That sounds like a pretty horrible data model.

    The only way I can think to enforce the FK constraint and still be flexible enough, is to create a dummy ItemID to which the description line and the sales tax can link to.

    Pretty ugly, but could work (probably better than trying to enforce this on various places in the application)

  7. #7
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    You could enforce the relationship with triggers, but that would get very ugly very quickly. I would suggest that you create a dummy object in the master item table for the non-item rows in the child table to point at.

    I agree with shammat. The data model appears suspect.

  8. #8
    Join Date
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    Cool

    Here's the solution. I use my own two tables, you can substitute your own names for tables. Here goes:

    The following script sets up the two tables. The important thing to notice here is that my FKID column on MAINTBL is nullable (i.e. I am able to set the value null)
    Code:
    dayneo@RMSD> CREATE TABLE RELATEDTBL
      2  (
      3    ID  NUMBER,
      4    PRIMARY KEY(ID)
      5  )
      6  /
    
    Table created.
    
    dayneo@RMSD> CREATE TABLE MAINTBL
      2  (
      3    ID	    NUMBER			     NOT NULL,
      4    FKID	    NUMBER,
      5    DESCRIPTION  VARCHAR2(512 BYTE),
      6    PRIMARY KEY(ID),
      7    CONSTRAINT MAINTBL_R01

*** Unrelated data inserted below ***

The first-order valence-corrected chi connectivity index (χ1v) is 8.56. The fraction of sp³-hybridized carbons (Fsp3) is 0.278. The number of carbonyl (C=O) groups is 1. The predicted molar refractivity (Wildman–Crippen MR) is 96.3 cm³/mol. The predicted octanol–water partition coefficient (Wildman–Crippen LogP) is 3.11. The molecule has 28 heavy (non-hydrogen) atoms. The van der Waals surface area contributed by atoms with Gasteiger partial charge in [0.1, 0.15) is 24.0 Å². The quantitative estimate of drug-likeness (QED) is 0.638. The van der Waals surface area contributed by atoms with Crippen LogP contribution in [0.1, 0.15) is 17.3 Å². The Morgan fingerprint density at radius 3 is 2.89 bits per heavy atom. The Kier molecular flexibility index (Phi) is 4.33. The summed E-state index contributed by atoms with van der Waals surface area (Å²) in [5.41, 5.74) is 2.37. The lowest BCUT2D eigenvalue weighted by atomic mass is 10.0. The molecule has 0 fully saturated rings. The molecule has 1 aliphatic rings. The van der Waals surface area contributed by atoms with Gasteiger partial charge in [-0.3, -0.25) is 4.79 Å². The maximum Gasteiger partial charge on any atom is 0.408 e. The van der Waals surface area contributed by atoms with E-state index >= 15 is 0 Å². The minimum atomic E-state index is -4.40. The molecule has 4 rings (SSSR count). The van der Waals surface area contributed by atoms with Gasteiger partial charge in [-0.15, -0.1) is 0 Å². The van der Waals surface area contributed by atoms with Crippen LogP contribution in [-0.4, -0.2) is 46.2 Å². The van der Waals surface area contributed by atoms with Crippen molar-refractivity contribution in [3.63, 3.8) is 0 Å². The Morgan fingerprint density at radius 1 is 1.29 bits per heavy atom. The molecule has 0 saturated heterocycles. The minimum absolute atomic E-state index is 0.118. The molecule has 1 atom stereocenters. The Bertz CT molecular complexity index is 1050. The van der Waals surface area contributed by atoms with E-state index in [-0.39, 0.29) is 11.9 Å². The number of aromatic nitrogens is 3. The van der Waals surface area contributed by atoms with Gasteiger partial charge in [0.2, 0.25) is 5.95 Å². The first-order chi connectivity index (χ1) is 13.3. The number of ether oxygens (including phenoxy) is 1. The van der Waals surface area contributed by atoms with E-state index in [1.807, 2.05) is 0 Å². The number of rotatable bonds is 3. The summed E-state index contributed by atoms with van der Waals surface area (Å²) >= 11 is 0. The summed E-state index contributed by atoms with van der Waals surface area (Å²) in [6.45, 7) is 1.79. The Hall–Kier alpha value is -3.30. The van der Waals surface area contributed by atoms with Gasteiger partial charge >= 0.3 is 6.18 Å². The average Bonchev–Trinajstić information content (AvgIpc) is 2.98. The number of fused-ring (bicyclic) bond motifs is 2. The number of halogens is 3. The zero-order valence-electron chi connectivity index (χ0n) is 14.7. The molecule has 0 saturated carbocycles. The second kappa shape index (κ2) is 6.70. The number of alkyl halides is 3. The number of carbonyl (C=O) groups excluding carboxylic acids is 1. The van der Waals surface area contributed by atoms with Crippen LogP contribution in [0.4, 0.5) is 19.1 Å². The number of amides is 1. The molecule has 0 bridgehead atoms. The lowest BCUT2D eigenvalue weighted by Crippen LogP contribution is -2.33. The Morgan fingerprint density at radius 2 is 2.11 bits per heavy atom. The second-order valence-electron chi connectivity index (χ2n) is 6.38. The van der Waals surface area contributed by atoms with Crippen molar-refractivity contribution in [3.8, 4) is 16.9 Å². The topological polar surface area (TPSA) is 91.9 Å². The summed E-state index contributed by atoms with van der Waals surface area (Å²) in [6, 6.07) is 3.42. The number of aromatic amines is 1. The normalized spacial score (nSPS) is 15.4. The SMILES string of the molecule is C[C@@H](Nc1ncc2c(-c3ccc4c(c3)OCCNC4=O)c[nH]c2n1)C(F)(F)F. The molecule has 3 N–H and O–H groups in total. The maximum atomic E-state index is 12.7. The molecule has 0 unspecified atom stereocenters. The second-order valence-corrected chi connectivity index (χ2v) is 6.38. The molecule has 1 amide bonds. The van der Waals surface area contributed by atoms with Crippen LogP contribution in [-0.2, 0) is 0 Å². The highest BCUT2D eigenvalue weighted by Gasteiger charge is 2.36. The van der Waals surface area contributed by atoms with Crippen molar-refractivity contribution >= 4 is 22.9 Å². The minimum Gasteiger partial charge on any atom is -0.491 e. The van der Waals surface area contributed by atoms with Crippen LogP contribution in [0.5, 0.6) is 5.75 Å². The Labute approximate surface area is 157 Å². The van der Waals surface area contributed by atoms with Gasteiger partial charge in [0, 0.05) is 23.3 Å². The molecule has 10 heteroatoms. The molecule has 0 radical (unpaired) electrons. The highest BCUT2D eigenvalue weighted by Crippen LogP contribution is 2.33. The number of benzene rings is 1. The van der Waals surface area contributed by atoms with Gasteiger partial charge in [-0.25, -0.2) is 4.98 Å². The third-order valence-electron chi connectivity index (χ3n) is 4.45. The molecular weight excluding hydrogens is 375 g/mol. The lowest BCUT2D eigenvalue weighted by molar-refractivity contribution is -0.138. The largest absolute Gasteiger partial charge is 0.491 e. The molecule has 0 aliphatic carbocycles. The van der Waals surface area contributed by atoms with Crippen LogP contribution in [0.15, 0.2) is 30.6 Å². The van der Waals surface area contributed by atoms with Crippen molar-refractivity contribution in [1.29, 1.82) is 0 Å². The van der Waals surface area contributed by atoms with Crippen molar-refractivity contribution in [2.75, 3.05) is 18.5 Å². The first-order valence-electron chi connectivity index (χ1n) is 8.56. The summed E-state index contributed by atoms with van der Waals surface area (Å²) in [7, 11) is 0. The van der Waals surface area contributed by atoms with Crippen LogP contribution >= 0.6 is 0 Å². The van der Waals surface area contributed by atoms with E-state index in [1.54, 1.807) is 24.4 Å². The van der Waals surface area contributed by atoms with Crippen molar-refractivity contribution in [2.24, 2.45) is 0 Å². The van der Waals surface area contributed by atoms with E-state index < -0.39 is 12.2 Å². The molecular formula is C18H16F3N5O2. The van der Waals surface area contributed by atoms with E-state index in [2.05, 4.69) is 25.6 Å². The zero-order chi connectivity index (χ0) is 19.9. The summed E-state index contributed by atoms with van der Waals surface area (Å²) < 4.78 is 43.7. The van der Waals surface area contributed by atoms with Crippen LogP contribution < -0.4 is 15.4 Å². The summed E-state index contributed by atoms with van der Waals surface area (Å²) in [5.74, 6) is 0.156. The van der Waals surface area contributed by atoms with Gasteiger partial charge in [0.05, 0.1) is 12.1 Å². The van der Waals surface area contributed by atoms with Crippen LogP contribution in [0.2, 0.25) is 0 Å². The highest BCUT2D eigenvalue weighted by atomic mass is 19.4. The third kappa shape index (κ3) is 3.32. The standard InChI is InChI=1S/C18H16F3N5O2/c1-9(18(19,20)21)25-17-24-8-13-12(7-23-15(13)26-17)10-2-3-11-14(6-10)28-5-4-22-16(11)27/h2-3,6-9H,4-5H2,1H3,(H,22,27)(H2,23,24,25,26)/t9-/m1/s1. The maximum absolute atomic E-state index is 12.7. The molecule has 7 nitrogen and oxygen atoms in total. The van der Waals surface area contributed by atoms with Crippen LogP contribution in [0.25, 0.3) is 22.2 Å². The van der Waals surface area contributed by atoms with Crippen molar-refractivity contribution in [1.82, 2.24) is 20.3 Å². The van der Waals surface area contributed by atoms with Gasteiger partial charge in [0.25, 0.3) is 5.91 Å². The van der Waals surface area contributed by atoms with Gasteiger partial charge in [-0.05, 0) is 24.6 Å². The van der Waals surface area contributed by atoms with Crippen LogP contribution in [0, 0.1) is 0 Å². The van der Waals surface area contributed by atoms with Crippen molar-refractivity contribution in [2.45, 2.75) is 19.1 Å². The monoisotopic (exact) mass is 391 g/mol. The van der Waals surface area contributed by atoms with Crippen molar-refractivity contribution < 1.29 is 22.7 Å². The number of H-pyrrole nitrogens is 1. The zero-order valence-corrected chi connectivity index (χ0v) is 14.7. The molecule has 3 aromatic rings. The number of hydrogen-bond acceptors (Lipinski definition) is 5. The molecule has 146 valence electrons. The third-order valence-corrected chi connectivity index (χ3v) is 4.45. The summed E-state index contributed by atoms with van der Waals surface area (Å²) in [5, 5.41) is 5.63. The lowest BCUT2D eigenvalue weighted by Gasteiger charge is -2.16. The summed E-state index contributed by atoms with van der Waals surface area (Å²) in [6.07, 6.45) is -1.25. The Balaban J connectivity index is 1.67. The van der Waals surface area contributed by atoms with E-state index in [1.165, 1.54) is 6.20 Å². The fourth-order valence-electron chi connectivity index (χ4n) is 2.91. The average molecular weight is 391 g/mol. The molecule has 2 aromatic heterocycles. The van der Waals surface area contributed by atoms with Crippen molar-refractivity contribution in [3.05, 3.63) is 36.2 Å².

8   FOREIGN KEY (FKID)
      9   REFERENCES RELATEDTBL (ID)
     10  )
     11  /
    
    Table created.
    
    dayneo@RMSD> INSERT INTO RELATEDTBL VALUES(1);
    
    1 row created.
    
    dayneo@RMSD> INSERT INTO MAINTBL VALUES(1, 1, 'RELATED ITEM');
    
    1 row created.
    
    dayneo@RMSD> INSERT INTO MAINTBL VALUES(2, 1, 'ANOTHER RELATED ITEM');
    
    1 row created.
    
    dayneo@RMSD> select * from relatedtbl;
    
            ID
    ----------
             1
    
    dayneo@RMSD> select * from maintbl;
    
            ID       FKID
    ---------- ----------
    DESCRIPTION
    --------------------------------------------------------------------------------
             1          1
    RELATED ITEM
    
             2          1
    ANOTHER RELATED ITEM
    So far you can see that I can insert related items without error.
    Next I show that I can also enter unrelated items:
    Code:
    dayneo@RMSD> INSERT INTO MAINTBL VALUES(3, NULL, 'NOT RELATED TO ANYTHING');
    
    1 row created.
    
    dayneo@RMSD> select * from maintbl;
    
            ID       FKID
    ---------- ----------
    DESCRIPTION
    --------------------------------------------------------------------------------
             1          1
    RELATED ITEM
    
             2          1
    ANOTHER RELATED ITEM
    
             3
    NOT RELATED TO ANYTHING
    Notice my use of NULL in the foreign key id column.
    Now I will demonstrate that the foreign key constraint rules still apply. I.e. If I try to relate a MAINTBL record to RELATEDTBL, then the FKID must match an ID in the RELATEDTBL. Also, if I try to delete a RELATEDTBL row that has child MAINTBL rows, I receive an integrity constraint error.
    Code:
    dayneo@RMSD> INSERT INTO MAINTBL VALUES(4, 2, 'PROOF THAT FK WORKS');
    INSERT INTO MAINTBL VALUES(4, 2, 'PROOF THAT FK WORKS')
    *
    ERROR at line 1:
    ORA-02291: integrity constraint (DAYNEO.MAINTBL_R01) violated - parent key not
    found
    
    
    dayneo@RMSD> DELETE FROM RELATEDTBL;
    DELETE FROM RELATEDTBL
    *
    ERROR at line 1:
    ORA-02292: integrity constraint (DAYNEO.MAINTBL_R01) violated - child record
    found
    Any questions?
    Last edited by dayneo; 09-07-10 at 13:38.